November always ushers in the highly anticipated season of Nsenene, but the notable absence of edible grasshoppers has left both consumers and traders wearing frowns.
Nsenene, known for providing cheap nutritious food and a lucrative business for traders, typically migrates en masse twice a year during the rainy seasons in November and May.
Individuals engage in various trapping methods, ranging from shaking trees in banana or maize plantations to more elaborate setups involving iron sheets, oil drums, transformers, and special fluorescent lightbulbs. These efforts aim to attract and disorientate the insects, maximizing profits during their brief appearance.
However, this year’s scarcity has sparked humorous speculation among Ugandans, with social media platforms buzzing with amusing theories. President Museveni himself couldn’t resist commenting on the situation, cheekily asking for the whereabouts of the elusive Nsenene.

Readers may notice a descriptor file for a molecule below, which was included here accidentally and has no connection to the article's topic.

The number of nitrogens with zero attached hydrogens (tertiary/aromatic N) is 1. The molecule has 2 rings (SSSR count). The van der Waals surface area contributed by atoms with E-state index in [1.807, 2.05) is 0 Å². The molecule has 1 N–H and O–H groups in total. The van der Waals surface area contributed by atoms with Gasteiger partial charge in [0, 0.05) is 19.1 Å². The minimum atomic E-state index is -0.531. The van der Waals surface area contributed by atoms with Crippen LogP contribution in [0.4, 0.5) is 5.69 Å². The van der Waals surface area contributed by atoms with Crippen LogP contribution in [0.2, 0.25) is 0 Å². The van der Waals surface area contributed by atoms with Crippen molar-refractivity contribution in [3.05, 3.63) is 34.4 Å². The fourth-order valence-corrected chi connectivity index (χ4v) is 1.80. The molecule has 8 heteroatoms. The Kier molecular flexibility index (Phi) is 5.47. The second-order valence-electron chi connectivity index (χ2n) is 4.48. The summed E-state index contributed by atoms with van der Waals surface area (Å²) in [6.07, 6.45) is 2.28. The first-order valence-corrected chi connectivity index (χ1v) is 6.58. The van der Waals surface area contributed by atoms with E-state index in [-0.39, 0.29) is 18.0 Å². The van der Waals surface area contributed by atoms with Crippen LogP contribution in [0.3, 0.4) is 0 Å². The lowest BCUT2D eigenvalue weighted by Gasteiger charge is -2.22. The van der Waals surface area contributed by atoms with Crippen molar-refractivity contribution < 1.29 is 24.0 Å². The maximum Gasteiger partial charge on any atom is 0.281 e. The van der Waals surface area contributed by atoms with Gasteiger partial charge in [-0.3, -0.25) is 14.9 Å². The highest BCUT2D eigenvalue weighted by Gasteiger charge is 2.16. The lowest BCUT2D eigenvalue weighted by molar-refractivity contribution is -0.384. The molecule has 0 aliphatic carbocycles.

“Where are they? Climate change? I do not eat the Nsenene. However, I always wish the Nsenene, the fish eaters, etc. good luck. Inform me when the Nsenene appears,” Museveni posted on his X page.
While the scarcity is attributed to deforestation and climate change, Ugandans have shared comical reasons on social media. From jokes about Nsenene utilizing alternative routes due to the Katonga Bridge collapse to claims that they’ve been sold to the Chinese and even suggestions that they fear teargas, the speculation adds a lighthearted twist to the mystery surrounding the missing grasshoppers.
As Nsenene enthusiasts await the reappearance of the beloved insects, the country remains in good humour, blending concern with a touch of laughter during this unexpected scarcity.